Lemony snicket the austere academy

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НазваниеLemony snicket the austere academy
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Дата публикации26.03.2014
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Mrs. Bass is terribly boring, isn't she?

But Sunny, instead of going into a classroom, had to work in the administrative building, and I must say that her situation was perhaps the worst in the entire triptych. As Vice Principal Nero's secretary, Sunny had numerous duties assigned to her that were simply impossible for a baby to perform. For instance, she was in charge of answering the telephone, but people who called Vice Principal Nero did not always know that "Seltepia!" was Sunny's way of saying "Good morning, this is Vice Principal Nero's office, how may I help you?" By the second day Nero was furious at her for confusing so many of his business associates. In addition, Sunny was in charge of typing, stapling, and mailing all of Vice Principal Nero's letters, which meant she had to work a typewriter, a stapler, and stamps, all of which were designed for adult use. Unlike many babies, Sunny had some experience in hard work-after all, she and her siblings had worked for some time at the Lucky Smells Lumbermill-but this equipment was simply inappropriate for such liny fingers. Sunny could scarcely move the typewriter's keys, and even when she could she did not know how to spell most of the words Nero dictated. She had never used a stapler before, so she sometimes stapled her fingers by mistake, which hurt quite a bit. And occasionally one of the stamps would stick to her tongue and wouldn't come off.


In most schools, no matter how miserable, the students have a chance to recuperate during the weekend, when they can rest and play instead of attending wretched classes, and the Baudelaire orphans looked forward to taking a break from looking at bananas, rulers, and secretarial supplies. So they were quite distressed one Friday when the Quagmires informed them that Prufrock Prep did not have weekends. Saturday and Sunday were regular schooldays, supposedly in keeping with the school's motto. This rule did not really make any sense-it is, after all, just as easy to remember you will die when you are relaxing as when you are in school-but that was the way things were, so the Baudelaires could never remember exactly what day it was, so repetitive was their schedule. So I am sorry to say that I cannot tell you what day it was when Sunny noticed that the staple supply was running low, but I can tell you that Nero informed her that because she had wasted so much time learning to be a secretary he would not buy any more when they ran out. Instead Sunny would have to make staples herself, out of some skinny metal rods Nero kept in a drawer.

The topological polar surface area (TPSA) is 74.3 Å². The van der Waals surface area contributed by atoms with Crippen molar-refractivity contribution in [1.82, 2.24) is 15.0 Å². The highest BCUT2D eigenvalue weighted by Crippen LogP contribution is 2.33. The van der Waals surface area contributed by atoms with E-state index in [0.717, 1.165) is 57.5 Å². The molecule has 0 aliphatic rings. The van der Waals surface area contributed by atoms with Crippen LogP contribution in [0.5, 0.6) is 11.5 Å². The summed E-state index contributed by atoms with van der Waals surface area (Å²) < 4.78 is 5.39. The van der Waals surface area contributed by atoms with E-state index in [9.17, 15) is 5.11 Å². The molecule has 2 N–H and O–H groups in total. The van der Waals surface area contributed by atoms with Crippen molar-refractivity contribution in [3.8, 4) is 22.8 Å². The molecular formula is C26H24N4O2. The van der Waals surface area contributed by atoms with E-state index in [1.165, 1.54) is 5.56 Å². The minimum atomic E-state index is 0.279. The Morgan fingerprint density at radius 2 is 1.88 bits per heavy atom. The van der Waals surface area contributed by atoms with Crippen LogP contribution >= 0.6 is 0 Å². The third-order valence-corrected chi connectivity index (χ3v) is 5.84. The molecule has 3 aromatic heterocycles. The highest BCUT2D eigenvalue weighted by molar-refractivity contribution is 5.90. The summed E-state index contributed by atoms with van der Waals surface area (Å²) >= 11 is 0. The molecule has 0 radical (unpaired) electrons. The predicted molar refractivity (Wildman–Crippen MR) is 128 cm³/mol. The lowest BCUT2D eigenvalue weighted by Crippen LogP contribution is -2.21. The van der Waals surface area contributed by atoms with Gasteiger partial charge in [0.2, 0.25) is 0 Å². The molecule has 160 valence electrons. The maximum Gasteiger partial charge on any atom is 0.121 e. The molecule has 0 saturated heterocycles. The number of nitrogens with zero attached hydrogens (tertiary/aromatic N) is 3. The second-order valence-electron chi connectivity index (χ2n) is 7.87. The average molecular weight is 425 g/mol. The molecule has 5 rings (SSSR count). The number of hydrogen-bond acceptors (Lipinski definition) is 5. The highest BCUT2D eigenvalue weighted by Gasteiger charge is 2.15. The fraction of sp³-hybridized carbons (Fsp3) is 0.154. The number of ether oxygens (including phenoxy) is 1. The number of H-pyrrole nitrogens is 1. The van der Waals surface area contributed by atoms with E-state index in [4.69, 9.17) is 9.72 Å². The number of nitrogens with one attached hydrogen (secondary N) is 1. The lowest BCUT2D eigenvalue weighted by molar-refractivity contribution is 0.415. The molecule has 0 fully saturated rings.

"That's ridiculous!" Violet cried when Sunny told her of Nero's latest demand. It was after dinner, and the Baudelaire orphans were in the Orphans Shack with the Quagmire triplets, sprinkling salt at the ceiling. Violet had found some pieces of metal behind the cafeteria and had fashioned five pairs of noisy shoes: three for the Baudelaires and two for the Quagmires so the crabs wouldn't bother them when they visited the Orphans Shack. The problem of the tan fungus, however, was yet to be solved. With Duncan's help, Klaus had found a book on fungus in the library and had read that salt might make this particular fungus shrivel up. The Quagmires had distracted some of the masked cafeteria workers by dropping their trays on the ground, and while Nero yelled at them for making a mess, the Baudelaires had slipped three saltshakers into their pockets. Now, in the brief recess after dinner, the five children were sitting on bales of hay, trying to toss salt onto the fungus and talking about their day.
"It certainly is ridiculous," Klaus agreed. "It's silly enough that Sunny has to be a secretary, but making her own staples? I've never heard of anything so unfair."
"I think staples are made in factories," Duncan said, pausing to flip through his green notebook to see if he had any notes on the matter. "I don't think people have made staples by hand since the fifteenth century."
"If you could snitch some of the skinny metal rods, Sunny," Isadora said, "we could all help make the staples after dinnertime. If five of us worked together, it would be much less trouble. And speaking of trouble, I'm working on a poem about Count Olaf, but I'm not sure I know words that are terrible enough to describe him."

"And I imagine it's difficult to find words that rhyme with 'Olaf,'" Violet said.

"It is difficult," Isadora admitted. "All I can think of so far is 'pilaf,' which is a kind of rice dish. And that's more a half-rhyme, anyway."

"Maybe someday you'll be able to publish your poem about Count Olaf," Klaus said, "and everyone will know how horrible he is."

"And I'll write a newspaper article all about him," Duncan volunteered.

"I think I could build a printing press myself," Violet said. "Maybe when I come of age, I can use some of the Baudelaire fortune to buy the materials I would need."
"Could we print books, too?" Klaus asked.
Violet smiled. She knew her brother was thinking of a whole library they could print for themselves. "Books, too," she said.